Most people can over time acclimate to the higher elevations of The Colorado Trail, which range from 5,500 feet to 13,300 feet and average 10,300 feet. A few people cannot, however, including those who may have an underlying medical condition that may or may not have been diagnosed. But that is not common.
Fully acclimatizing can take days, even weeks, but there are a number of steps that Trail users, especially those planning multiday excursions, can take to ease their transition to the elevation change:
- Stay high. No, we’re not referring to Colorado’s availability of recreational marijuana. We are suggesting that after arriving in the state, and before striking out on the Trail, that you spend a couple of days in a mountain town at 8,000-9,000 feet, an elevation range most helpful to your body as it begins acclimatizing. (An alternative, though not as effective, would be to stay those days in the mile-high Denver area.) Do some easy day hikes or rides to gauge how your body is adjusting to the change.
- Take it easy as you start the CT. Plan to hike or bike fewer miles a day the first few days than you might otherwise at lower elevations.
- Ascend slowly. Ascend no more than 1,000-1,500 feet per day as you get going. This is much easier to do when starting in Denver because of the gradual climb to high elevations.
- Drink more water than you ordinarily might. Because of Colorado’s relatively low humidity, you’ll lose more-than-normal moisture with every breath. Drinking more water helps counteract the effects of dehydration that can make altitude sickness worse.
- Get adequate rest. At altitude, your body may need more sleep than normal.
- Consider medication. A prescription drug, Diamox, is available that can help the body acclimatize. Talk to your doctor about whether this might be right for you. Over-the-counter pain relievers such as ibuprofen can offer headache relief.
It is normal to experience a little shortness of breath, slightly faster pulse rate and difficulty sleeping. However, if you experience headaches, fatigue, loss of appetite, nausea or dizziness, you may be experiencing acute altitude sickness. Make sure you’re adequately hydrated and consider holding your elevation or descending to a lower elevation, depending on how severe the symptoms are. Do not proceed higher until symptoms resolve. If you develop lung congestion, become confused, or lose coordination, this is an emergency and you should return to a lower elevation as quickly as possible. Those symptoms can indicate more serious, and possibly fatal, forms of altitude sickness known as HAPE (high-altitude pulmonary edema) and HACE (high-altitude cerebral edema).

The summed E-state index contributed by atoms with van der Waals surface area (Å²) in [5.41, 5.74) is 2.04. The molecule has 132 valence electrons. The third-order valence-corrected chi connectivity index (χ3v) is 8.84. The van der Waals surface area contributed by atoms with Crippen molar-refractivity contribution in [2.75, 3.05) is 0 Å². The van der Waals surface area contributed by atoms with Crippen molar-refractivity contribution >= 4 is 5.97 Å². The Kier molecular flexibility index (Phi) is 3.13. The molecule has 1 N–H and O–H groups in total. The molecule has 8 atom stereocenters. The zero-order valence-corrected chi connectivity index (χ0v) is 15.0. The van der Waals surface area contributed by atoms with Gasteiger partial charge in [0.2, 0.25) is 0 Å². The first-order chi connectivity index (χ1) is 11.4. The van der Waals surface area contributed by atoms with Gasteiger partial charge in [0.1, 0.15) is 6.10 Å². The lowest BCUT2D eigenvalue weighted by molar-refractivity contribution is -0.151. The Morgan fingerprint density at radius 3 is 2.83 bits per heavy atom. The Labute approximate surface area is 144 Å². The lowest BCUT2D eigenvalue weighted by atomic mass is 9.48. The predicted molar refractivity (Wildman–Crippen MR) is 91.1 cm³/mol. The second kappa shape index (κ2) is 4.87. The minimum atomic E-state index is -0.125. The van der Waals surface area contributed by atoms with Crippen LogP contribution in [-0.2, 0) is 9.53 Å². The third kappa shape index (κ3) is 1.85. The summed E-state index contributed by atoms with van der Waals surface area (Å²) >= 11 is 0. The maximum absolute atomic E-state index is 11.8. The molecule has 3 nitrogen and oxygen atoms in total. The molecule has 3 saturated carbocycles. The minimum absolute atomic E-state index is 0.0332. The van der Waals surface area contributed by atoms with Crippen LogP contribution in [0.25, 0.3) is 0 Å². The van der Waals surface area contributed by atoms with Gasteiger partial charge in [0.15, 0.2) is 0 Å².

Other symptoms of HAPE are shortness of breath, a cough (particularly if accompanied by frothy sputum (mucus) tinged with blood), difficulty walking, and fever. HACE is often accompanied by confusion, loss of consciousness, fever, and a rapid heartbeat.
Most thru- and multiday hikers and bikers elect to go south from Denver, not only as a matter of convenience but because the elevation gain is much more gradual. From Durango, the CT ascends abruptly to more than 12,000 feet in 23 miles, which is not only more challenging physically but shortens the time for acclimatizing.
- How the CT differs from the AT, “Appalachian Trail,” is covered in this CTF blog post.
- Pennsylvania man shares differences of hiking in Colorado.
- For additional information we recommend a closed group on Facebook entitled Altitude Acclimatization. There’s no fee but one needs to ask to become a member and gain access. https://www.facebook.com/groups/AltitudeAcclimatization/
- The Wilderness Medicine Society guidelines are a good resource for you and your doctor: https://www.wemjournal.org/article/S1080-6032(19)30090-0/fulltext
- Also this: https://www.ncbi.nlm.nih.gov/pubmed/12471292